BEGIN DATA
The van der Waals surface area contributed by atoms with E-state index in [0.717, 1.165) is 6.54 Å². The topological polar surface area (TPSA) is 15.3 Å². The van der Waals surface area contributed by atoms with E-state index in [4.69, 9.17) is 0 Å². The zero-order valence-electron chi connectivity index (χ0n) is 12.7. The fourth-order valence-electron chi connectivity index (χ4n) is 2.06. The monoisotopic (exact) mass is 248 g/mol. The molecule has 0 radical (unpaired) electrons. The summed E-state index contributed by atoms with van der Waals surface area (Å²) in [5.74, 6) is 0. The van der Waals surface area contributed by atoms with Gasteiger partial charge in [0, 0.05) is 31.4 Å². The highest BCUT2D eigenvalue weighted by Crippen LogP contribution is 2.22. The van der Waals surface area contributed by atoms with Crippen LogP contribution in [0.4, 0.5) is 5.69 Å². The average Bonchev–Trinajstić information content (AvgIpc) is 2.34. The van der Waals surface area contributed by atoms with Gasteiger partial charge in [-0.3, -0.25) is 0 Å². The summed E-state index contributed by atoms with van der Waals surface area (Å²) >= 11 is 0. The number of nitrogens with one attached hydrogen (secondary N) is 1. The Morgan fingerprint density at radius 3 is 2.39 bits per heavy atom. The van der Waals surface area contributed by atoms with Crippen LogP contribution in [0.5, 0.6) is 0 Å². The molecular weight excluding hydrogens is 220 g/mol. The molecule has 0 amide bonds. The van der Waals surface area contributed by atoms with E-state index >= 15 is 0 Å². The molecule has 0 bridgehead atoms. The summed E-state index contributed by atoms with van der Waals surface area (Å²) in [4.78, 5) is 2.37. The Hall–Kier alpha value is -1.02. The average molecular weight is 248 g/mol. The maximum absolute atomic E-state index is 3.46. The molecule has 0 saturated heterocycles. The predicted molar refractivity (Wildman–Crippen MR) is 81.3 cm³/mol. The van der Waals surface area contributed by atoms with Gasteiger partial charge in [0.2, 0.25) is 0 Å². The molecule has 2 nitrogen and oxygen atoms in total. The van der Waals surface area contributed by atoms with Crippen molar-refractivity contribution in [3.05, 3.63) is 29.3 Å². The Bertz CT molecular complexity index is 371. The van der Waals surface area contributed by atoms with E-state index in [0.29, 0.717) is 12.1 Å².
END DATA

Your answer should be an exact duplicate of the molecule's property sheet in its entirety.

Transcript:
The van der Waals surface area contributed by atoms with E-state index in [0.717, 1.165) is 6.54 Å². The topological polar surface area (TPSA) is 15.3 Å². The van der Waals surface area contributed by atoms with E-state index in [4.69, 9.17) is 0 Å². The zero-order valence-electron chi connectivity index (χ0n) is 12.7. The fourth-order valence-electron chi connectivity index (χ4n) is 2.06. The monoisotopic (exact) mass is 248 g/mol. The molecule has 0 radical (unpaired) electrons. The summed E-state index contributed by atoms with van der Waals surface area (Å²) in [5.74, 6) is 0. The van der Waals surface area contributed by atoms with Gasteiger partial charge in [0, 0.05) is 31.4 Å². The highest BCUT2D eigenvalue weighted by Crippen LogP contribution is 2.22. The van der Waals surface area contributed by atoms with Crippen LogP contribution in [0.4, 0.5) is 5.69 Å². The average Bonchev–Trinajstić information content (AvgIpc) is 2.34. The van der Waals surface area contributed by atoms with Gasteiger partial charge in [-0.3, -0.25) is 0 Å². The summed E-state index contributed by atoms with van der Waals surface area (Å²) >= 11 is 0. The number of nitrogens with one attached hydrogen (secondary N) is 1. The Morgan fingerprint density at radius 3 is 2.39 bits per heavy atom. The van der Waals surface area contributed by atoms with Crippen LogP contribution in [0.5, 0.6) is 0 Å². The molecular weight excluding hydrogens is 220 g/mol. The molecule has 0 amide bonds. The van der Waals surface area contributed by atoms with E-state index >= 15 is 0 Å². The molecule has 0 bridgehead atoms. The summed E-state index contributed by atoms with van der Waals surface area (Å²) in [4.78, 5) is 2.37. The Hall–Kier alpha value is -1.02. The average molecular weight is 248 g/mol. The maximum absolute atomic E-state index is 3.46. The molecule has 0 saturated heterocycles. The predicted molar refractivity (Wildman–Crippen MR) is 81.3 cm³/mol. The van der Waals surface area contributed by atoms with Gasteiger partial charge in [0.2, 0.25) is 0 Å². The molecule has 2 nitrogen and oxygen atoms in total. The van der Waals surface area contributed by atoms with Crippen molar-refractivity contribution in [3.05, 3.63) is 29.3 Å². The Bertz CT molecular complexity index is 371. The van der Waals surface area contributed by atoms with E-state index in [0.29, 0.717) is 12.1 Å².